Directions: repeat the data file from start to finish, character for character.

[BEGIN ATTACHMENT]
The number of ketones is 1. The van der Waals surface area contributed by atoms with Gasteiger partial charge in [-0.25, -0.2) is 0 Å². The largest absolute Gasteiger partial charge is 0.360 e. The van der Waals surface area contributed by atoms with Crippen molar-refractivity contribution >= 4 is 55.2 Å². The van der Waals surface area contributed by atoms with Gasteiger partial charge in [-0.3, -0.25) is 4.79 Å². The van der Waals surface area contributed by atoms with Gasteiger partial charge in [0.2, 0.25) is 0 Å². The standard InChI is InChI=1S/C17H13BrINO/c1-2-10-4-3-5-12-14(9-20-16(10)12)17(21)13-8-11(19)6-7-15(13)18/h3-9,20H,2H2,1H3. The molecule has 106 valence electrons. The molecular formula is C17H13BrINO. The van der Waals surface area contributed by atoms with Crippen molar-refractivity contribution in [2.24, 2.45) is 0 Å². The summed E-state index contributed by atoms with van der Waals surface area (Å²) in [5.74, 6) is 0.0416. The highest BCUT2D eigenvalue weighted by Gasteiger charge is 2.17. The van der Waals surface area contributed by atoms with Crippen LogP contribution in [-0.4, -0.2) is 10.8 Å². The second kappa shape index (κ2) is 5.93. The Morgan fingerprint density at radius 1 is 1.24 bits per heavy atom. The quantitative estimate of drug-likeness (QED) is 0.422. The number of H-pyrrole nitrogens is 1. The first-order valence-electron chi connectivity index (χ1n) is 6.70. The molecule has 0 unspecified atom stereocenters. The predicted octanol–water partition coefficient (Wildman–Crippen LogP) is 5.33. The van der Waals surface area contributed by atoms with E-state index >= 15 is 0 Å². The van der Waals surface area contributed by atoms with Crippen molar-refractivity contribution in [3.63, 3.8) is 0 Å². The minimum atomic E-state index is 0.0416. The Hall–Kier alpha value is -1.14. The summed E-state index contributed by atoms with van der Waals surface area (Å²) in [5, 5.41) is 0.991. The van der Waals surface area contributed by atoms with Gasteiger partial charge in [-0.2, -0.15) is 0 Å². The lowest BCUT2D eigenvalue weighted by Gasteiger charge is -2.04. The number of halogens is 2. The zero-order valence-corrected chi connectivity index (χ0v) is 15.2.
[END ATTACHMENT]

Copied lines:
The number of ketones is 1. The van der Waals surface area contributed by atoms with Gasteiger partial charge in [-0.25, -0.2) is 0 Å². The largest absolute Gasteiger partial charge is 0.360 e. The van der Waals surface area contributed by atoms with Crippen molar-refractivity contribution >= 4 is 55.2 Å². The van der Waals surface area contributed by atoms with Gasteiger partial charge in [-0.3, -0.25) is 4.79 Å². The van der Waals surface area contributed by atoms with Gasteiger partial charge in [0.2, 0.25) is 0 Å². The standard InChI is InChI=1S/C17H13BrINO/c1-2-10-4-3-5-12-14(9-20-16(10)12)17(21)13-8-11(19)6-7-15(13)18/h3-9,20H,2H2,1H3. The molecule has 106 valence electrons. The molecular formula is C17H13BrINO. The van der Waals surface area contributed by atoms with Crippen molar-refractivity contribution in [2.24, 2.45) is 0 Å². The summed E-state index contributed by atoms with van der Waals surface area (Å²) in [5.74, 6) is 0.0416. The highest BCUT2D eigenvalue weighted by Gasteiger charge is 2.17. The van der Waals surface area contributed by atoms with Crippen LogP contribution in [-0.4, -0.2) is 10.8 Å². The second kappa shape index (κ2) is 5.93. The Morgan fingerprint density at radius 1 is 1.24 bits per heavy atom. The quantitative estimate of drug-likeness (QED) is 0.422. The number of H-pyrrole nitrogens is 1. The first-order valence-electron chi connectivity index (χ1n) is 6.70. The molecule has 0 unspecified atom stereocenters. The predicted octanol–water partition coefficient (Wildman–Crippen LogP) is 5.33. The van der Waals surface area contributed by atoms with E-state index >= 15 is 0 Å². The van der Waals surface area contributed by atoms with Crippen molar-refractivity contribution in [3.63, 3.8) is 0 Å². The minimum atomic E-state index is 0.0416. The Hall–Kier alpha value is -1.14. The summed E-state index contributed by atoms with van der Waals surface area (Å²) in [5, 5.41) is 0.991. The van der Waals surface area contributed by atoms with Gasteiger partial charge in [-0.2, -0.15) is 0 Å². The lowest BCUT2D eigenvalue weighted by Gasteiger charge is -2.04. The number of halogens is 2. The zero-order valence-corrected chi connectivity index (χ0v) is 15.2.